For many golfers a trip to Scotland is a rite of passage. Scottish golf has an antiquated charm all of its own, the links here are older, the clubs more traditional and the venues more naturally suited for the game than anywhere else in the world.
Sample 11 Day Scotland Golf Tour
For information on this package, or other golf tours to Scotland email email@example.com
Arrive Edinburgh and transfer or collect car hire meeting our on ground representative. Drive just under on 1 hour to Russacks Hotel for 4 Night’s accommodation to begin your Scotland golfing adventure.
Free day to be balloted* on the Old Course - we will do this for you when in the St Andrews area, or we can arrange a round on one of the many local St Andrews trust courses if not successful.
Kingsbarns Links, opening in 2000 to unprecedented levels of international acclaim, a remarkable links achievement that stretches along one and a half miles of Fife coastline just outside St Andrews. Covered in a sublime dunescape and with outlooks across the North Sea.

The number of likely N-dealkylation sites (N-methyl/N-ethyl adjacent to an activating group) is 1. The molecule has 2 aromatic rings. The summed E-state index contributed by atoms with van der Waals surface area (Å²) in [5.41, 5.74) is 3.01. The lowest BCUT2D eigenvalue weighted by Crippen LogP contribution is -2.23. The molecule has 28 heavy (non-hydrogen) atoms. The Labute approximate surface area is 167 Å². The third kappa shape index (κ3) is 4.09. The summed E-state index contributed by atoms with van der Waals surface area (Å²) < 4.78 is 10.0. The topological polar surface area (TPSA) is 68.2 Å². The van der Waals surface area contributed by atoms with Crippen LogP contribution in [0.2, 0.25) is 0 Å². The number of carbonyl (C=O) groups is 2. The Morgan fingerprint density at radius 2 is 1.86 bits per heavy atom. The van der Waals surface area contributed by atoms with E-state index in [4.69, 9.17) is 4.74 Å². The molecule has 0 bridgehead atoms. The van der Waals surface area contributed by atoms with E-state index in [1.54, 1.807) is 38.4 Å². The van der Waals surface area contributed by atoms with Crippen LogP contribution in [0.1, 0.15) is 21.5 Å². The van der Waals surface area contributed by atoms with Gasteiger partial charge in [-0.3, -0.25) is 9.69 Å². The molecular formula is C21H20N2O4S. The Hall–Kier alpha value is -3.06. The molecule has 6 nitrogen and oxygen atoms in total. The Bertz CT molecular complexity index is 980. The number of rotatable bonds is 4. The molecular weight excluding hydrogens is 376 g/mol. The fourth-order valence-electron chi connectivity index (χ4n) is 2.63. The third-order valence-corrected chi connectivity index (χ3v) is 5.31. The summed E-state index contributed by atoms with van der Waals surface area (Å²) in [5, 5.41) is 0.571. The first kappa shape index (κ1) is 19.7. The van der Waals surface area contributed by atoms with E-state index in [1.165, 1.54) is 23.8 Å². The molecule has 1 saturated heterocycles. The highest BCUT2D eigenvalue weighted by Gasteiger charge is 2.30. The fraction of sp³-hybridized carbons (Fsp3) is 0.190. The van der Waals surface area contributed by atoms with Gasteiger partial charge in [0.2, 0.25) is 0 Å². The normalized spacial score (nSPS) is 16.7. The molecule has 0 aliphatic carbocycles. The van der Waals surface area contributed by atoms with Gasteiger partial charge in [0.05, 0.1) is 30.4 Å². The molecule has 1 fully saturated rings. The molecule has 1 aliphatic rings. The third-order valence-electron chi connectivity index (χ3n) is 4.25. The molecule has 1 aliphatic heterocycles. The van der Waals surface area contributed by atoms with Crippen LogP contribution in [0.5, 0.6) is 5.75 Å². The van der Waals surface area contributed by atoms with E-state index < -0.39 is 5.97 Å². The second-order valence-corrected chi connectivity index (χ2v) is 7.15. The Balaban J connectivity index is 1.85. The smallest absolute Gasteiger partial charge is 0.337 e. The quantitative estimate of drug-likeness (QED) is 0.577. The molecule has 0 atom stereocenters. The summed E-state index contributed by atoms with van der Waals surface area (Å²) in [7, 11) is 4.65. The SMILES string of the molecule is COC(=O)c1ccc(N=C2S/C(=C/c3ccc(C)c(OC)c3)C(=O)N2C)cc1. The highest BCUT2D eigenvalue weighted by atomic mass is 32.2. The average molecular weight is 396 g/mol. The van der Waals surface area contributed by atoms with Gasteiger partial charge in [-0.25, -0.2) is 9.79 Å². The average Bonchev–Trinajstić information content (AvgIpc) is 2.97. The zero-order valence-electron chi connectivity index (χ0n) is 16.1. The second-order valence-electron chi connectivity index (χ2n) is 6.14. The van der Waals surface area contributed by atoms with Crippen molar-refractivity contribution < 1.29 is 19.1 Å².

Carnoustie Golf Links, one of the toughest courses on the British Open rota, playing host on 7 occasions, the Championship course opens up easily enough before the bite begins around hole 6 and culminates with the last 3 holes. Playing to Par here on the finishing holes is a great achievement.
Another chance to be balloted on the Old Course if you have been unsuccessful.
Drive North to Inverness for 3 Night’s accommodation in the Kingsmill hotel.
Royal Dornoch is spellbinding and many golfers from all over the world make the pilgrimage to this natural links at some point in their lives. It is often quoted as one of the must-play courses. It's wild, isolated and, at the same time, absolutely beautiful and a great challenge.
Castle Stuart Golf Links overlooking the Moray Firth and well-known landmarks that are synonymous with Inverness and the Black Isle – Kessock Bridge and Chanonry Lighthouse perhaps the most notable. All in all it can be described as a throwback to golf as it once was – a simple walk through pleasing natural surrounds
A pleasant easy drive back done south to South Ayrshire to the quaint town of Troon and check into the Piersland Hotel next to Troon golf course and an easy 10 minute stroll into the local town.